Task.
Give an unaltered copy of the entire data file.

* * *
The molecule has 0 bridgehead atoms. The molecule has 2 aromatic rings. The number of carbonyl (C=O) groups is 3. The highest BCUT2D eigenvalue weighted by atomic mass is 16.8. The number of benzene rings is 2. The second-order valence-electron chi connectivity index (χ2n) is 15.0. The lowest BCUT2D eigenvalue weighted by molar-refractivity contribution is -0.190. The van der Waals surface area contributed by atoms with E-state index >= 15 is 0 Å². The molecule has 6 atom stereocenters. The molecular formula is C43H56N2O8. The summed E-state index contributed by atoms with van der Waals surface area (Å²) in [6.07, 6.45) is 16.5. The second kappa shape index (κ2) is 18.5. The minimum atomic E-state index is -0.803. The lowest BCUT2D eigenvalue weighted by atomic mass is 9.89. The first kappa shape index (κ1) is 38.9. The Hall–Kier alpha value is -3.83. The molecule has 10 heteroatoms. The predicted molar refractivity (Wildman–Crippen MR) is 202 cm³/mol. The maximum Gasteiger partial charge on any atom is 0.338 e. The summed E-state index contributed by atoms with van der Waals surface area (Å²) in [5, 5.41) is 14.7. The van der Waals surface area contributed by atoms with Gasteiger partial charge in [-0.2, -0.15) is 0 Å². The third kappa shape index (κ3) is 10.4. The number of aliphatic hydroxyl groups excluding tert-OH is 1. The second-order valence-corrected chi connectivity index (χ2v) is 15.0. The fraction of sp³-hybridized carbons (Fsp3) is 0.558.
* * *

The molecule has 0 bridgehead atoms. The molecule has 2 aromatic rings. The number of carbonyl (C=O) groups is 3. The highest BCUT2D eigenvalue weighted by atomic mass is 16.8. The number of benzene rings is 2. The second-order valence-electron chi connectivity index (χ2n) is 15.0. The lowest BCUT2D eigenvalue weighted by molar-refractivity contribution is -0.190. The van der Waals surface area contributed by atoms with E-state index >= 15 is 0 Å². The molecule has 6 atom stereocenters. The molecular formula is C43H56N2O8. The summed E-state index contributed by atoms with van der Waals surface area (Å²) in [6.07, 6.45) is 16.5. The second kappa shape index (κ2) is 18.5. The minimum atomic E-state index is -0.803. The lowest BCUT2D eigenvalue weighted by atomic mass is 9.89. The first kappa shape index (κ1) is 38.9. The Hall–Kier alpha value is -3.83. The molecule has 10 heteroatoms. The predicted molar refractivity (Wildman–Crippen MR) is 202 cm³/mol. The maximum Gasteiger partial charge on any atom is 0.338 e. The summed E-state index contributed by atoms with van der Waals surface area (Å²) in [5, 5.41) is 14.7. The van der Waals surface area contributed by atoms with Gasteiger partial charge in [-0.2, -0.15) is 0 Å². The third kappa shape index (κ3) is 10.4. The number of aliphatic hydroxyl groups excluding tert-OH is 1. The second-order valence-corrected chi connectivity index (χ2v) is 15.0. The fraction of sp³-hybridized carbons (Fsp3) is 0.558.